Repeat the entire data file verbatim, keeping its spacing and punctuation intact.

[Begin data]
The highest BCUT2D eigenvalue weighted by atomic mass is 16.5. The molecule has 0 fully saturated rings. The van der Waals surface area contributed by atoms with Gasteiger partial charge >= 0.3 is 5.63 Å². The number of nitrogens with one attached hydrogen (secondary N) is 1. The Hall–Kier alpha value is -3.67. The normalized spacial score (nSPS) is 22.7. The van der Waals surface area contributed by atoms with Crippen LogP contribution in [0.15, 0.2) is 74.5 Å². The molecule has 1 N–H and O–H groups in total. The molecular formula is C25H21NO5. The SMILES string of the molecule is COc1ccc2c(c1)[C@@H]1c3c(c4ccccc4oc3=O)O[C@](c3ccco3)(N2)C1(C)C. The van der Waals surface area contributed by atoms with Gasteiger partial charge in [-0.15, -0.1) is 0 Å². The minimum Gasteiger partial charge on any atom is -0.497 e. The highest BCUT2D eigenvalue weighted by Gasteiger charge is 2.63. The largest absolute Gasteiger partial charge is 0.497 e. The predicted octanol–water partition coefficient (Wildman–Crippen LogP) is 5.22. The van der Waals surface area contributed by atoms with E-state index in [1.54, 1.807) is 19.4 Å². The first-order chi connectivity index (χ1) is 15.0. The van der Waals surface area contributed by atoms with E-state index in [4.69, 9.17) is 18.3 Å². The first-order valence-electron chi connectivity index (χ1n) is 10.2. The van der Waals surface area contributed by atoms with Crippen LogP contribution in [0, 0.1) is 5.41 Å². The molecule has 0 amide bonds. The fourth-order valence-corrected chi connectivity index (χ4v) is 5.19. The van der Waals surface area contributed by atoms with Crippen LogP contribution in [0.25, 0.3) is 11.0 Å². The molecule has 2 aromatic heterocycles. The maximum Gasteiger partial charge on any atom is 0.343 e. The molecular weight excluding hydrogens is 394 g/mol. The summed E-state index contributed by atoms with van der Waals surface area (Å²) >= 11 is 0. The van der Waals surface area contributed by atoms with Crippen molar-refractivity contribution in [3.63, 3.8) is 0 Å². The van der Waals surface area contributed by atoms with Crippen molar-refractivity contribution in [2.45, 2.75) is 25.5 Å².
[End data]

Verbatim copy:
The highest BCUT2D eigenvalue weighted by atomic mass is 16.5. The molecule has 0 fully saturated rings. The van der Waals surface area contributed by atoms with Gasteiger partial charge >= 0.3 is 5.63 Å². The number of nitrogens with one attached hydrogen (secondary N) is 1. The Hall–Kier alpha value is -3.67. The normalized spacial score (nSPS) is 22.7. The van der Waals surface area contributed by atoms with Crippen LogP contribution in [0.15, 0.2) is 74.5 Å². The molecule has 1 N–H and O–H groups in total. The molecular formula is C25H21NO5. The SMILES string of the molecule is COc1ccc2c(c1)[C@@H]1c3c(c4ccccc4oc3=O)O[C@](c3ccco3)(N2)C1(C)C. The van der Waals surface area contributed by atoms with Gasteiger partial charge in [-0.15, -0.1) is 0 Å². The minimum Gasteiger partial charge on any atom is -0.497 e. The highest BCUT2D eigenvalue weighted by Gasteiger charge is 2.63. The largest absolute Gasteiger partial charge is 0.497 e. The predicted octanol–water partition coefficient (Wildman–Crippen LogP) is 5.22. The van der Waals surface area contributed by atoms with E-state index in [1.54, 1.807) is 19.4 Å². The first-order chi connectivity index (χ1) is 15.0. The van der Waals surface area contributed by atoms with E-state index in [4.69, 9.17) is 18.3 Å². The first-order valence-electron chi connectivity index (χ1n) is 10.2. The van der Waals surface area contributed by atoms with Crippen LogP contribution in [0, 0.1) is 5.41 Å². The molecule has 0 amide bonds. The fourth-order valence-corrected chi connectivity index (χ4v) is 5.19. The van der Waals surface area contributed by atoms with Crippen LogP contribution in [0.25, 0.3) is 11.0 Å². The molecule has 2 aromatic heterocycles. The maximum Gasteiger partial charge on any atom is 0.343 e. The molecular weight excluding hydrogens is 394 g/mol. The summed E-state index contributed by atoms with van der Waals surface area (Å²) >= 11 is 0. The van der Waals surface area contributed by atoms with Crippen molar-refractivity contribution in [3.63, 3.8) is 0 Å². The van der Waals surface area contributed by atoms with Crippen molar-refractivity contribution in [2.45, 2.75) is 25.5 Å².